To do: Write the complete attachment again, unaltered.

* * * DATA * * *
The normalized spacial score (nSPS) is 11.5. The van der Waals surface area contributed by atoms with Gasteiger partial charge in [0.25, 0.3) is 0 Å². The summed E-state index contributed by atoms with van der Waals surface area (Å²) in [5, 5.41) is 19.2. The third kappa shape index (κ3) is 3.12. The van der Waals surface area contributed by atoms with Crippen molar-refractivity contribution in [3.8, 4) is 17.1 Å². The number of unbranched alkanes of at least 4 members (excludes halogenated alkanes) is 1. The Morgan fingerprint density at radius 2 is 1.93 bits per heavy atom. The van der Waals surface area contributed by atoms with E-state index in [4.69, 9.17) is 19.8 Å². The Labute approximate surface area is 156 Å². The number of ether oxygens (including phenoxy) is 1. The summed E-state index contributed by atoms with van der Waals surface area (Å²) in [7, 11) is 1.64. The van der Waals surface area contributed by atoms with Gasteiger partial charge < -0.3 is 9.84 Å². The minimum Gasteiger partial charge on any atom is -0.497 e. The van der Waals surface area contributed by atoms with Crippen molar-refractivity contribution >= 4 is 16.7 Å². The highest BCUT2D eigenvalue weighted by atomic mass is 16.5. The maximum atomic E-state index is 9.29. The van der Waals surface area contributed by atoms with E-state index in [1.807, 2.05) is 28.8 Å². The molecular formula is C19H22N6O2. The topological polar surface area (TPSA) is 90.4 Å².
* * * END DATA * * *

The normalized spacial score (nSPS) is 11.5. The van der Waals surface area contributed by atoms with Gasteiger partial charge in [0.25, 0.3) is 0 Å². The summed E-state index contributed by atoms with van der Waals surface area (Å²) in [5, 5.41) is 19.2. The third kappa shape index (κ3) is 3.12. The van der Waals surface area contributed by atoms with Crippen molar-refractivity contribution in [3.8, 4) is 17.1 Å². The number of unbranched alkanes of at least 4 members (excludes halogenated alkanes) is 1. The Morgan fingerprint density at radius 2 is 1.93 bits per heavy atom. The van der Waals surface area contributed by atoms with E-state index in [4.69, 9.17) is 19.8 Å². The Labute approximate surface area is 156 Å². The number of ether oxygens (including phenoxy) is 1. The summed E-state index contributed by atoms with van der Waals surface area (Å²) in [7, 11) is 1.64. The van der Waals surface area contributed by atoms with Gasteiger partial charge < -0.3 is 9.84 Å². The minimum Gasteiger partial charge on any atom is -0.497 e. The van der Waals surface area contributed by atoms with Crippen molar-refractivity contribution >= 4 is 16.7 Å². The highest BCUT2D eigenvalue weighted by atomic mass is 16.5. The maximum atomic E-state index is 9.29. The van der Waals surface area contributed by atoms with E-state index in [1.807, 2.05) is 28.8 Å². The molecular formula is C19H22N6O2. The topological polar surface area (TPSA) is 90.4 Å².